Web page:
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Why Bonds Still Have a Place in Portfolios

Even during periods of rising interest rates, bonds can still help control risk.

Amy C. Arnott 1 September, 2022 | 4:28AM
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Bonds

Bonds are suddenly the asset class everyone loves to hate. Fighting the resurgent inflation that started in late 2020, the U.S. Fed has hiked interest rates four times so far in 2022, raising rates by a total of 225 basis points. In response, bonds have suffered some of their worst losses in decades. In the first six months of 2022, for example, the Bloomberg US Aggregate Bond Index dropped 10.35%—its worst showing in more than four decades.

The pain might not end right away. The Federal Reserve is taking aggressive steps to stamp down inflation and has said it plans to continue raising rates at least through September before potentially pausing to see how well rate increases are working to control inflation. In response, fixed-income investors have headed for the exits; net outflows for taxable- and municipal-bond funds totaled more than $230 billion for the first seven months of 2022.

But investors shouldn't give up on bonds altogether. Fixed-income securities still play a critical role in reducing portfolio risk and can also prove surprisingly resilient, even during periods of rising interest rates.  

Bonds as Risk Control

Bonds' ability to control risk is partly because they're fundamentally different from stocks. Bondholders receive periodic interest payments in exchange for lending money to the bond issuer. Bonds also rank higher in the capital structure than stocks, meaning their owners are among the first to be paid in the event of bankruptcy. Stocks, on the other hand, might pay dividends, but any payments to shareholders are optional. And stocks are on the bottom rung of the capital structure: if a company is liquidated, equityholders are the last to be paid with whatever assets are left over.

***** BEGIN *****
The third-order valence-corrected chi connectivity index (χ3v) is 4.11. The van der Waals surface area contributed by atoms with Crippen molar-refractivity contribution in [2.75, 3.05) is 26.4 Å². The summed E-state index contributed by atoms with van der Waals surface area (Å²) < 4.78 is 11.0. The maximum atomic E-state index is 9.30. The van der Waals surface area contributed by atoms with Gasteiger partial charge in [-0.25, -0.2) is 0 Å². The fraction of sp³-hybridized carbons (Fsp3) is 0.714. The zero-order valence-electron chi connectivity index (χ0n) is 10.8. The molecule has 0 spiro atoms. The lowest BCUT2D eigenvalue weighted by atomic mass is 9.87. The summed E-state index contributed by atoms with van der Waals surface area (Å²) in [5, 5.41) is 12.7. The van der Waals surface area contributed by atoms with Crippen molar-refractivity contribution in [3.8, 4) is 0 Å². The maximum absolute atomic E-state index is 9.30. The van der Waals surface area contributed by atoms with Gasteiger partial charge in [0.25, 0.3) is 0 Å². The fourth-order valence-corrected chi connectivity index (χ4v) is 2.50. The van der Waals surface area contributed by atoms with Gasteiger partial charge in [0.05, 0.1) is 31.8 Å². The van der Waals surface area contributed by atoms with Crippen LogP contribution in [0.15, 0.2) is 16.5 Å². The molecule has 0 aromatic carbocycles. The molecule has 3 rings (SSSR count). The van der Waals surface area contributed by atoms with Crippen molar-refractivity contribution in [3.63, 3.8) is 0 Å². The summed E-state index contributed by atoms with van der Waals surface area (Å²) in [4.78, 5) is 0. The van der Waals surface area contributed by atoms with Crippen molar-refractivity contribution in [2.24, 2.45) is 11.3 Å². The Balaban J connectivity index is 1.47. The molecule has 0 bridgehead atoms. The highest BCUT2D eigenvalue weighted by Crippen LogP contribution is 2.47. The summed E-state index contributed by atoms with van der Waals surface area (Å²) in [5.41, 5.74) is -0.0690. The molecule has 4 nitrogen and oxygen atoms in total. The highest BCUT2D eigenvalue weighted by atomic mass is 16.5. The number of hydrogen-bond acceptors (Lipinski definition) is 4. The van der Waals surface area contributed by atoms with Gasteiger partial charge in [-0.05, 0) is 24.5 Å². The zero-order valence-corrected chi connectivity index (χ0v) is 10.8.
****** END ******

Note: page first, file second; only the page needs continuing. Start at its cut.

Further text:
Bonds are inherently less risky because their owners get more of their cash flows up front and have more certainty about receiving a given value at maturity. Their value primarily hinges on two things: the issuer's underlying credit quality and changes in market interest rates. As residual assets, stocks have much more upside potential, but they are guaranteed to be riskier. Their value is less straightforward, too, since it ultimately depends on the present value of cash flows that must be modeled many years into the future.

As a result, bonds typically have much steadier performance than equities. Since 1926, for example, stocks have suffered 119 quarters of negative returns. During about two thirds of those periods, bonds had positive returns. What's more, the magnitude of losses for bonds is typically far less, as shown in the table below.

A table of the frequency and magnitude of quarterly losses for stocks versus bonds since 1926.

Bonds can also provide diversification benefits thanks to their generally low correlations with stocks. Even during periods of rising interest rates, bonds usually have a lower correlation with stocks than most other major asset classes, which enhances their ability to reduce risk at the portfolio level.

Our analysis of previous stress periods for inflation and interest rates indicates stock/bond correlations have rarely increased above 0.6, and then only during the most acute periods of rising rates and/or inflation. As a result, bonds can still play an important role in reducing portfolio risk even during periods of weaker fixed-income performance.

Self-Healing Wounds